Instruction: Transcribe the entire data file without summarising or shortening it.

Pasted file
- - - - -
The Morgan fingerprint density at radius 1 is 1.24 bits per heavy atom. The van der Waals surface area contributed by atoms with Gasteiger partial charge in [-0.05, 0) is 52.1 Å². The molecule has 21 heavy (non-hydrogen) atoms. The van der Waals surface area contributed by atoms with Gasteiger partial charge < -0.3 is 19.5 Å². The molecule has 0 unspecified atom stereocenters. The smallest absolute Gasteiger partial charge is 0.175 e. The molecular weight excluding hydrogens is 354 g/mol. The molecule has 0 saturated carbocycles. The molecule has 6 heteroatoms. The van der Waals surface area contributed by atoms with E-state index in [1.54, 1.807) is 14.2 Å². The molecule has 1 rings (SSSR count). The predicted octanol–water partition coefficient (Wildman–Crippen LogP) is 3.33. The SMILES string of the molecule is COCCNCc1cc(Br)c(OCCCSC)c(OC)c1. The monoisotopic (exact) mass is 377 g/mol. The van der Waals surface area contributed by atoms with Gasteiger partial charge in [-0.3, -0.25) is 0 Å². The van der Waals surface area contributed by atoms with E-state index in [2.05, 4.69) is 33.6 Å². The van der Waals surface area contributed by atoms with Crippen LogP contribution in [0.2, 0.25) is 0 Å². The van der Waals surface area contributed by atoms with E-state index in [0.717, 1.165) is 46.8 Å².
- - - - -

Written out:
The Morgan fingerprint density at radius 1 is 1.24 bits per heavy atom. The van der Waals surface area contributed by atoms with Gasteiger partial charge in [-0.05, 0) is 52.1 Å². The molecule has 21 heavy (non-hydrogen) atoms. The van der Waals surface area contributed by atoms with Gasteiger partial charge < -0.3 is 19.5 Å². The molecule has 0 unspecified atom stereocenters. The smallest absolute Gasteiger partial charge is 0.175 e. The molecular weight excluding hydrogens is 354 g/mol. The molecule has 0 saturated carbocycles. The molecule has 6 heteroatoms. The van der Waals surface area contributed by atoms with E-state index in [1.54, 1.807) is 14.2 Å². The molecule has 1 rings (SSSR count). The predicted octanol–water partition coefficient (Wildman–Crippen LogP) is 3.33. The SMILES string of the molecule is COCCNCc1cc(Br)c(OCCCSC)c(OC)c1. The monoisotopic (exact) mass is 377 g/mol. The van der Waals surface area contributed by atoms with Gasteiger partial charge in [-0.3, -0.25) is 0 Å². The van der Waals surface area contributed by atoms with E-state index in [2.05, 4.69) is 33.6 Å². The van der Waals surface area contributed by atoms with Crippen LogP contribution in [0.2, 0.25) is 0 Å². The van der Waals surface area contributed by atoms with E-state index in [0.717, 1.165) is 46.8 Å².